• d is the coordinate of each path of the point. I wouldn't touch those. but you can try making small tweaks to these numbers, just to see how it changes the icon.

now after some manual adjustments, we have some SVG code that looks like this. Feel free to copy it and use it yourself if you don't have any design software. Or if you want to skip this first step.

<svg viewBox="0 0 20 20" xmlns="http://www.w3.org/2000/svg">
  <path
    fill="none"
    strokeWidth="2"
    strokeLinecap="round"
    stroke="currentColor"
    d="M10 1C5.02944 1 1 5.02944 1 10C1 14.9706 5.02944 19 10 19C14.9706 19 19 14.9706 19 10C19 9.66199 18.9814 9.32833 18.9451 9C18.9298 8.8614 18.9113 8.72374 18.8897 8.58711" />
  <path
    fill="none"
    strokeWidth="2"
    stroke="currentColor"
    strokeLinecap="round"
    d="M17 4.4L10 12L7 8" />
  <path
    fill="none"
    strokeWidth="2"
    stroke="currentColor"
    strokeLinecap="round"
    d="M19 10C19 5.02944 14.9706 1 10 1" />
</svg>

Now let's add our SVG to a React project

2. Create A Checkbox Component in React

Create a new React project (or open an existing one) and add a new component called Checkbox.jsx now let's add our SVG code into this file like this

export default function Checkbox() {
  return <svg ...>
     ...
  </svg>
}

cool. Step 2 complete! but first, let's see how we would switch between the checked and unchecked states without any animation.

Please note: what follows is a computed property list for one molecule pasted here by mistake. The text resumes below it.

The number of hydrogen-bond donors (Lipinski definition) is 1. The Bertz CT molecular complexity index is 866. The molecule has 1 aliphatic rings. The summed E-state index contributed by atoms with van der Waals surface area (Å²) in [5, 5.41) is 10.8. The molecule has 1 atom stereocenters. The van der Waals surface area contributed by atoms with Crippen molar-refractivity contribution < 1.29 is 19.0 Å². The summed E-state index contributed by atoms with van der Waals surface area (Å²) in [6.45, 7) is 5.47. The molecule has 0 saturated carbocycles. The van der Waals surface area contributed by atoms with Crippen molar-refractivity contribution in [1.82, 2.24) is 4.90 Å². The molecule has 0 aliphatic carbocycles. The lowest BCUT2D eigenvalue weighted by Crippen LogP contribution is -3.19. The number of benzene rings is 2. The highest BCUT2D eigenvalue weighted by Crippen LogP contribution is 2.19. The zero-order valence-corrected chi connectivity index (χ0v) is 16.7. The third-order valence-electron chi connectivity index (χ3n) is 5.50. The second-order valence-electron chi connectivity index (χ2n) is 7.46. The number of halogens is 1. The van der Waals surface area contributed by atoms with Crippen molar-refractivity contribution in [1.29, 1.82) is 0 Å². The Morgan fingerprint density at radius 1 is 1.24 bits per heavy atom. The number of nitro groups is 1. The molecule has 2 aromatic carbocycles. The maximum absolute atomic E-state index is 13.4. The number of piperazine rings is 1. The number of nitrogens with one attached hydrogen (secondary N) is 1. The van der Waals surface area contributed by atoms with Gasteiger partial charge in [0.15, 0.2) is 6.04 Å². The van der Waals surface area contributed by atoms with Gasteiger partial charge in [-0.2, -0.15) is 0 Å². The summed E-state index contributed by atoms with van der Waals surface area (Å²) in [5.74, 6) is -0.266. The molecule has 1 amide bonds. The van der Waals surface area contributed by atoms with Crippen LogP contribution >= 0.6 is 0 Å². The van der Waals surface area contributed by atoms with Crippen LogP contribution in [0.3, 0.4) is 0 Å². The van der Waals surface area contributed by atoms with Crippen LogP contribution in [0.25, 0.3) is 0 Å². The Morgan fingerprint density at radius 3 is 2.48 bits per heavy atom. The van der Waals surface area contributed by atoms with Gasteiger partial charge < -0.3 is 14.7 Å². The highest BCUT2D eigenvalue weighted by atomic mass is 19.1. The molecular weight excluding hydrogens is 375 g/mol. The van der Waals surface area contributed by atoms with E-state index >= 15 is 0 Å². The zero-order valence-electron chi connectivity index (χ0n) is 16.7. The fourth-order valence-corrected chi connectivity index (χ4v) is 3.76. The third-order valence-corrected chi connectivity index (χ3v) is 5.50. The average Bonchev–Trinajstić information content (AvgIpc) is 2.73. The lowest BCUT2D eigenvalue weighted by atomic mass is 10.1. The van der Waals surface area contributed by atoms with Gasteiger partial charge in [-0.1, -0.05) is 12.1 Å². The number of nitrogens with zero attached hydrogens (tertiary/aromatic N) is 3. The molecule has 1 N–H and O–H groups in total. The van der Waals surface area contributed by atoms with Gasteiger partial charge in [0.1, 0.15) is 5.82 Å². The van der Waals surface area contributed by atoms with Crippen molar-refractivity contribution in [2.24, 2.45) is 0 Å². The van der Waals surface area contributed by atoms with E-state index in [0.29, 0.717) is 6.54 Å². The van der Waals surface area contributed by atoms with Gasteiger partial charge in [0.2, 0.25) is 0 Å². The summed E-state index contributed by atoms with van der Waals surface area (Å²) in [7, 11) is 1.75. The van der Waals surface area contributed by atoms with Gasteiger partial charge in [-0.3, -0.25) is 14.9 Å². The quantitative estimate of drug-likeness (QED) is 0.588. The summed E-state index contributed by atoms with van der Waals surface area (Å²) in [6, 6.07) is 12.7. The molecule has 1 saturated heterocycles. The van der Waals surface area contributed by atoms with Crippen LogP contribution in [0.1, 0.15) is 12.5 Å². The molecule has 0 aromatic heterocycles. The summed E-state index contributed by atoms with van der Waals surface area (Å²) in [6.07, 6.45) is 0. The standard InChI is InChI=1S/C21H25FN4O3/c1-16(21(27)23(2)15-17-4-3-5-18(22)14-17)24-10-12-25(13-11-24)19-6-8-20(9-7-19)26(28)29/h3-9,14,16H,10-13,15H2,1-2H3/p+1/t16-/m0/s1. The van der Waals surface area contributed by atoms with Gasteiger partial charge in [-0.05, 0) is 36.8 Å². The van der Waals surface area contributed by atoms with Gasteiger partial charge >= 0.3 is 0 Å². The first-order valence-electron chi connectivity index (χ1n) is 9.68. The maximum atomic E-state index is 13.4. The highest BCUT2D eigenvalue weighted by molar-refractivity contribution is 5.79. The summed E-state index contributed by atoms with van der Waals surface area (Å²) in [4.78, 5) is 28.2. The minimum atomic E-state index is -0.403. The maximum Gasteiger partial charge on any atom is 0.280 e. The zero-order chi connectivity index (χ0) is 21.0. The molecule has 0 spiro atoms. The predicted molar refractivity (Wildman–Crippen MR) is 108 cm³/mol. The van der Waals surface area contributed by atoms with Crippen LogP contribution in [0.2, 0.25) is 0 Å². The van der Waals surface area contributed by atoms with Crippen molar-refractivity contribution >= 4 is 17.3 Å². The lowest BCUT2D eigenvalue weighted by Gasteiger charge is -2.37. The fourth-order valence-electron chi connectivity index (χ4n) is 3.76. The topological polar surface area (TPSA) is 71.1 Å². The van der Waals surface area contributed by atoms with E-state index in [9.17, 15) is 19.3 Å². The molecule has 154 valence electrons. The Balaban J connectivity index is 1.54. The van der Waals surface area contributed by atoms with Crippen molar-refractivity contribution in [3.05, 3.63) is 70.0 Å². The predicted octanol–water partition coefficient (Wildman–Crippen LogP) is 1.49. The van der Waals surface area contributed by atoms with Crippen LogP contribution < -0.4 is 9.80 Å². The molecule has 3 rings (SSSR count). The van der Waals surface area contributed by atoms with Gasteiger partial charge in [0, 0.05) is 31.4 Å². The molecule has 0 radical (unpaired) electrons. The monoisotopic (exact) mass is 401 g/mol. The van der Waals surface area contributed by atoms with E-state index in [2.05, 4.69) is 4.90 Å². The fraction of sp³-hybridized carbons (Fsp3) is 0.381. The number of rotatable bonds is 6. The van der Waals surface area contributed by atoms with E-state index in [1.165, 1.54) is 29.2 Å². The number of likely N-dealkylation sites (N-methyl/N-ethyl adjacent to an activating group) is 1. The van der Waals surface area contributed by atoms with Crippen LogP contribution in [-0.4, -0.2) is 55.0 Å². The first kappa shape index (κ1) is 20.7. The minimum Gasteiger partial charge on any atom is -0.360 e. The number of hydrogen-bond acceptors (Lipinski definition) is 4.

First, we can import useState, create a boolean state for checked and change the state when we click the svg. Then our code will look like this

// import useState
import { useState } from "react";

export default function Checkbox() {

  // booled state called `checked` and set it to false
  const [checked, setChecked] = useState(false);

  // function to change the checked state on click
  const handleClick = () => {
    setChecked((prev) => !prev);
  };

  // bind the handleClick function to the svg element
  return <svg onClick={handleClick} ...>
     ...
  </svg>
}

Now we can switch between the two icon states by conditionally hiding either path B or path C depending on the react state. Our code will now look like this

import { useState } from "react";

export default function Checkbox() {

  const [checked, setChecked] = useState(false);

  const handleClick = () => {
    setChecked((prev) => !prev);
  };

  return <svg onClick={handleClick} viewBox="0 0 20 20" xmlns="http://www.w3.org/2000/svg">
    <path
      fill="none"
      strokeWidth="2"
      strokeLinecap="round"
      stroke="currentColor"
      d="M10 1C5.02944 1 1 5.02944 1 10C1 14.9706 5.02944 19 10 19C14.9706 19 19 14.9706 19 10C19 9.66199 18.9814 9.32833 18.9451 9C18.9298 8.8614 18.9113 8.72374 18.8897 8.58711" />
    {/* only show path B when checked */}
    {checked && 
      <path
        fill="none"
        strokeWidth="2"
        stroke="currentColor"
        strokeLinecap="round"
        d="M17 4.4L10 12L7 8" />
    }
    {/* only show path C when not checked */}
    {!checked &&
      <path
        fill="none"
        strokeWidth="2"
        stroke="currentColor"
        strokeLinecap="round"
        d="M19 10C19 5.02944 14.9706 1 10 1" />
    }
  </svg>
}

If you import this component into a react project you'll see an icon that changes when you click on it. yay! but it doesn't animate yet! booo!

Also, it's huge. Go ahead and add some style to control the size of your icon.

<svg style={{ width:60 }} ... >

this will work. or you could create a CSS class

3. Animate The Icon Already!

now we'll add framer motion to our project by typing this in the terminal npm i framer-motion